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Additional Details on Tercero 4 and Sustainability

By Julia Ann Easley on September 18, 2017 in Student Life

The design/build team for the complex was Brown Construction of West Sacramento and Mogavero Architects of Sacramento. The complex is 166,335 gross square feet.

Cottonwood Hall — This hall is home to some 200 students in single to triple rooms. It also includes the game, music and meditation/wellness rooms. The game room has a large-screen television; three video-game stations; and game tables for ping-pong, foosball, air hockey and shuffleboard. The building is named for Fremont’s cottonwood. The large, deciduous trees have deeply fissured bark and seeds that blow about in small, cottony puffs in the spring. They are found in natural stands along the UC Davis Arboretum waterway and Putah Creek.

Madrone Hall — This building houses about 200 students in single to triple rooms and includes Student Housing and Dining Services offices. It is named for the evergreen that has sprays of urn-shaped flowers in the spring and showy red berries in the autumn. The trees can be found in the arboretum.

Redwood Hall — This hall accommodates approximately 200 students in single to triple rooms. It is named for the coast redwood, one of tallest tree species on earth and one of California’s state trees; there are more than 600 on campus including the T. Elliot Weier Redwood Grove in the arboretum.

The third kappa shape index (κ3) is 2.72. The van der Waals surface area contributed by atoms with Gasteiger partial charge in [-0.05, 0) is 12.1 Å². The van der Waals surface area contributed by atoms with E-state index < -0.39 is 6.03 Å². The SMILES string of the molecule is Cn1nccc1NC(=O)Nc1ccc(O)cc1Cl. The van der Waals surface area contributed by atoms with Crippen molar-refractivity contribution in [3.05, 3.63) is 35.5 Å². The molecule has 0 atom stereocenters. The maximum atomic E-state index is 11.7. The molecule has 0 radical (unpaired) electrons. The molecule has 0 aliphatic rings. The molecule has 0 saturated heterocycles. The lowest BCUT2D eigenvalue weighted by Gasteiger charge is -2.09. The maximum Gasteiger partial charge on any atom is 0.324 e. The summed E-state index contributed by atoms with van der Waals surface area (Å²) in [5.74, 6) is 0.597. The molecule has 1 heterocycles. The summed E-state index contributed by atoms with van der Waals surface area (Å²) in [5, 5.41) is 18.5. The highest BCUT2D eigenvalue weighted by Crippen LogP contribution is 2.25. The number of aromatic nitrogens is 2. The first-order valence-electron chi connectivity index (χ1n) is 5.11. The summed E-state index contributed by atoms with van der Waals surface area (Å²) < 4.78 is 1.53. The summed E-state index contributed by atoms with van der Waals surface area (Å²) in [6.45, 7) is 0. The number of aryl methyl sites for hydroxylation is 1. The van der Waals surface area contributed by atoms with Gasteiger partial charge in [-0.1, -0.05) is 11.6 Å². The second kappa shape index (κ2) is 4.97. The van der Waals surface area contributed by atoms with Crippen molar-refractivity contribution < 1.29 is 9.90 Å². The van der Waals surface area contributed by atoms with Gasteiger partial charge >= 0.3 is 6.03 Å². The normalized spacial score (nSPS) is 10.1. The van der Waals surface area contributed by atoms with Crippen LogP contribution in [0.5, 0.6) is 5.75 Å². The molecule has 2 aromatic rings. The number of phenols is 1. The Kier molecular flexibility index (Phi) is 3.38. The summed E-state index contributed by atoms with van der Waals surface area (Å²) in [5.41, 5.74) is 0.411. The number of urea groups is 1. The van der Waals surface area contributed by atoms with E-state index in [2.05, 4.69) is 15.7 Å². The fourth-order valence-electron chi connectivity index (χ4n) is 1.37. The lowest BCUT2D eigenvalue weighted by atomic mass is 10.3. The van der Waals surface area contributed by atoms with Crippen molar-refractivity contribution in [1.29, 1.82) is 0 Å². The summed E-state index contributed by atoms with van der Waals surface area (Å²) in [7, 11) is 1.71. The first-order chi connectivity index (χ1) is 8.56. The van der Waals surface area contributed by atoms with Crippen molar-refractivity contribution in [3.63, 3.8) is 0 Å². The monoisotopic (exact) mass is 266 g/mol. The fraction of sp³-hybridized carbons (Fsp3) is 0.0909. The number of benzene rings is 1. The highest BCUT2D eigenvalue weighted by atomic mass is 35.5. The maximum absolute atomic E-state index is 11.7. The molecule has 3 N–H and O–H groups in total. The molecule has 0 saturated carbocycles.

Olive Hall — The demonstration kitchen in this community building will be used to offer nutrition and cooking classes as well as to support special events. Home to olive trees, UC Davis began harvesting olives and pressing them into oil — a quintessential campus souvenir — more than a decade ago. The UC Davis Olive Center is a leader in olive and olive oil research.

Sustainability

The complex is a LEED-registered project, with a certification goal of LEED Gold under the LEED-Building Design and Construction rating system. Compared with baseline construction, it exceeds the state’s Title 24 requirements for energy efficiency by about 30 percent, reduces inside water consumption by 34 percent and requires 50 percent less water for landscaping.

The complex taps into a condensing system — first used with the Tercero 3 complex — that uses water vapor from the campus steam plant to help heat the buildings and their water supply. Other green features include:

  • white roofs to reflect heat
  • sunshades on the exterior of some windows
  • the use of low-VOC materials and a green cleaning program for healthy indoor air
  • smart thermostats with infrared technology to adjust cooling when a room is vacant
  • task lighting with compact florescent bulbs
  • compost collection bins in all common areas

The site is designed to improve stormwater management. Landscaping includes hardscapes with solar reflecting properties to prevent heat gain, native and adaptive plants, and smart irrigation to reduce water use by 50 percent from baseline.

Media contact(s)

Julia Ann Easley, UC Davis News and Media Relations, 530-752-8248, cell 530-219-4545, jaeasley@ucdavis.edu

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